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Editorial: Yusuf Maitama Sule (1930- 2017)

The death of Alhaji Yusuf Maitama Sule, the Dan Masanin Kano on July 3, 2017 is not only national but to the African continent as a whole.  

Like most great men in history, Yusuf Maitama Sule emerged from a background to become a great statesman, nationalist and traditional ruler.  He reached the apogee of his political career in the Second Republic when he became a leading presidential aspirant  and later Nigeria’s permanent representative at the United Nations where he was appointed chairman of the UN Committee Against Apartheid in South Africa.

His life was an inspiration from its beginning as the son of a servant of Madakin Kano Mahmudu, a powerful kingmaker in the Emirate. He rose by dint of education, diligence and hard work to be a national power-broker and an international statesman.

Born in 1930, Yusuf Maitama Sule was enrolled at Shahuci Elementary School Kano in 1937. He subsequently attended Kano Middle School and Kaduna College (now Barewa College), Zaria. He taught at his alma mata, lKano Middle School and played significant roles in social mobilisation, touring villages with then Emir Muhammadu Sanusi throughout the emirate, on health, literacy and tax campaigns. The emir would later turban him as Dan Masanin Kano, in acknowledgment of Alhaji Yusuf’s knowledge, wisdom and roles in public campaigns. True to this title, Alhaji Yusuf remained a repository of Kano and Nigeria’s history as well as acclaimed public speaker with astounding oratorical skills.

His service to the nation began in 1954 when he became Nigeria’s first minister of mines and power at the age of 29. In that capacity, he signed deals and contracts with Shell for oil prospecting and exploration in Nigeria. He also saw to the establishment of the Nigeria oil company and nominated Nigerian businessmen on the Nigeria- Shell  joint board. Among Alhaji Yusuf’s nominees were Louis Ojukwu, a prominent businessman and father of late Biafran leader, Emeka Ojukwu, as well as Aliko Dangote’s maternal grandfather, Sanusi Dantata.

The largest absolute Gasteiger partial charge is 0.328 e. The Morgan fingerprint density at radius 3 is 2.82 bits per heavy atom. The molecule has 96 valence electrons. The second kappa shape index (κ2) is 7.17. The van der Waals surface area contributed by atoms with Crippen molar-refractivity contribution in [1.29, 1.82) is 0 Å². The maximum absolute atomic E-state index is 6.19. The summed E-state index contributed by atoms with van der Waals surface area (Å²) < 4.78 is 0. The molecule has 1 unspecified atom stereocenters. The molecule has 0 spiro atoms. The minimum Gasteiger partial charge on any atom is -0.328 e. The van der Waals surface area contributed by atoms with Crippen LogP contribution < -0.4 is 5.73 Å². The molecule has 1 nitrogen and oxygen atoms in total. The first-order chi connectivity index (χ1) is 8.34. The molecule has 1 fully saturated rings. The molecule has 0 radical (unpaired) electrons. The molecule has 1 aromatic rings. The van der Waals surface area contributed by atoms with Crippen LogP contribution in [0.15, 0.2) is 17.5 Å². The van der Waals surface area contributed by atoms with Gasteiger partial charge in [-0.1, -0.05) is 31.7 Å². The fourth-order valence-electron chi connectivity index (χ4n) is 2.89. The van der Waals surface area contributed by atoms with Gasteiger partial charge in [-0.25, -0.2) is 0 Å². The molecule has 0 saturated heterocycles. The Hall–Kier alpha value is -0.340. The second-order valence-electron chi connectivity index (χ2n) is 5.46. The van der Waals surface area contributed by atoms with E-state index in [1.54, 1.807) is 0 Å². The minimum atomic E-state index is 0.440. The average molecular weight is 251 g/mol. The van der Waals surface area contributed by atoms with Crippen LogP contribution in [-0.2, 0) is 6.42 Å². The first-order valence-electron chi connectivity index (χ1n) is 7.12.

Alhaji Yusuf Maitama Sule was one of the longest serving ministers in the truncated first republic and a favourite of the prime minister, Alhaji Abubakar Tafawa Balewa. To show that the love was mutual, Dan Masanin Kano was seen throughout his life as an embodiment of the ideals espoused by Nigeria’s first and only  Prime Minister. He lived a Spartan life and was never seen searching for contracts and concessions to accumulate wealth for himself or his family. He was truly a patriot. 

But for high-level scheming during the National Party of Nigeria, NPN, convention in 1978, Yusuf Maitama Sule would have picked the party’s presidential ticket ahead of  the eventual winner, Alhaji  Shehu Shagari. Though the two aspirants served in the cabinet of Prime Minister Tafawa Balewa earlier, Alhaji Yusuf was seen as more urbane, outgoing, better connected and more suitable for the job. He lost out all the same. 

After graciously losing the primary election to Shagari who went on to become elected the first executive president of Nigeria, Alhaji Yusuf Maitama Sule continued to serve his party, his country, his continent and humanity with equanimity and zeal. He turned the tide against Apartheid and colonialism when he led the UN committee against Apartheid in the 1980s.

The octogenarian, unlike most of his peers, shunned the allure of public office since the end of the Second Republic. Instead, he devoted himself to service of mankind in the best way he knew how: mobilizing the masses and the power- brokers alike to play the best role for the peace and progress of all the people irrespective of creed, ethnicity, region or race.

He was actively involved in building consensus on vexed national issues and moulding the younger generation of leaders right up to the time he answered the call of his creator in his capacity as Chairman, Northern Elders Forum. Alhaji Yusuf Maitama Sule has no doubt bequeathed the legacy of selfless service, love for country and humanity, all of which Nigeria needs today more than ever before in our March towards nationhood.

May his gentle soul rest in peace. 

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